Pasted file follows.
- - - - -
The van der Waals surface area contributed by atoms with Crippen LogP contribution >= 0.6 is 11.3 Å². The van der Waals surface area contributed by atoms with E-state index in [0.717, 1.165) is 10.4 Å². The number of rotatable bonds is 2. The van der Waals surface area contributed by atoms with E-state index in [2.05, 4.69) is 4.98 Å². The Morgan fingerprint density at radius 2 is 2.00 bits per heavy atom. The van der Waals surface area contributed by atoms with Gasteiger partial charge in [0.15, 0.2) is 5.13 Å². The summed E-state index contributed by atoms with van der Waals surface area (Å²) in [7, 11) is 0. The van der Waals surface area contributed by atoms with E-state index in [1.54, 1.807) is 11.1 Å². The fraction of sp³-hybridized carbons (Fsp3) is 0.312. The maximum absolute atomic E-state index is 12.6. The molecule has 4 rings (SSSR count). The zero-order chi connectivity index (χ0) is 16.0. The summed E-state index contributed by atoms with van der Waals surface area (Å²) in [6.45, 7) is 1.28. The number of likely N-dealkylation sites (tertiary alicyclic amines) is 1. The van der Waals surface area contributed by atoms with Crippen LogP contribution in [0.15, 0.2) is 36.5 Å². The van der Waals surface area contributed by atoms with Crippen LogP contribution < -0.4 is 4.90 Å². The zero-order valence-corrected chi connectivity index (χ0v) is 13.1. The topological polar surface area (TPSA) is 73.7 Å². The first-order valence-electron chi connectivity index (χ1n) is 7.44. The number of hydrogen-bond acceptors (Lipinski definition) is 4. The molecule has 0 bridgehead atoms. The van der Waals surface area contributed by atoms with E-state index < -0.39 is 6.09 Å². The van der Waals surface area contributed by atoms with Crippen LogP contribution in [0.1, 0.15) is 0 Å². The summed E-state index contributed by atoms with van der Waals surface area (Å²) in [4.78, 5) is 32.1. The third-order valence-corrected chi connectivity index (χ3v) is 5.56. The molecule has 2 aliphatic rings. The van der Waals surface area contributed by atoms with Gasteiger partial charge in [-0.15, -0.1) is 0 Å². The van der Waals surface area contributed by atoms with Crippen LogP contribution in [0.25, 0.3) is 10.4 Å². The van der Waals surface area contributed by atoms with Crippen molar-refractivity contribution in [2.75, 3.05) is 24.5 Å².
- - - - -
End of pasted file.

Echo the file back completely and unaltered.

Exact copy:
The van der Waals surface area contributed by atoms with Crippen LogP contribution >= 0.6 is 11.3 Å². The van der Waals surface area contributed by atoms with E-state index in [0.717, 1.165) is 10.4 Å². The number of rotatable bonds is 2. The van der Waals surface area contributed by atoms with E-state index in [2.05, 4.69) is 4.98 Å². The Morgan fingerprint density at radius 2 is 2.00 bits per heavy atom. The van der Waals surface area contributed by atoms with Gasteiger partial charge in [0.15, 0.2) is 5.13 Å². The summed E-state index contributed by atoms with van der Waals surface area (Å²) in [7, 11) is 0. The van der Waals surface area contributed by atoms with E-state index in [1.54, 1.807) is 11.1 Å². The fraction of sp³-hybridized carbons (Fsp3) is 0.312. The maximum absolute atomic E-state index is 12.6. The molecule has 4 rings (SSSR count). The zero-order chi connectivity index (χ0) is 16.0. The summed E-state index contributed by atoms with van der Waals surface area (Å²) in [6.45, 7) is 1.28. The number of likely N-dealkylation sites (tertiary alicyclic amines) is 1. The van der Waals surface area contributed by atoms with Crippen LogP contribution in [0.15, 0.2) is 36.5 Å². The van der Waals surface area contributed by atoms with Crippen LogP contribution < -0.4 is 4.90 Å². The zero-order valence-corrected chi connectivity index (χ0v) is 13.1. The topological polar surface area (TPSA) is 73.7 Å². The first-order valence-electron chi connectivity index (χ1n) is 7.44. The number of hydrogen-bond acceptors (Lipinski definition) is 4. The molecule has 0 bridgehead atoms. The van der Waals surface area contributed by atoms with E-state index < -0.39 is 6.09 Å². The van der Waals surface area contributed by atoms with Crippen LogP contribution in [0.1, 0.15) is 0 Å². The summed E-state index contributed by atoms with van der Waals surface area (Å²) in [4.78, 5) is 32.1. The third-order valence-corrected chi connectivity index (χ3v) is 5.56. The molecule has 2 aliphatic rings. The van der Waals surface area contributed by atoms with Gasteiger partial charge in [-0.15, -0.1) is 0 Å². The van der Waals surface area contributed by atoms with Crippen LogP contribution in [0.25, 0.3) is 10.4 Å². The van der Waals surface area contributed by atoms with Crippen molar-refractivity contribution in [2.75, 3.05) is 24.5 Å².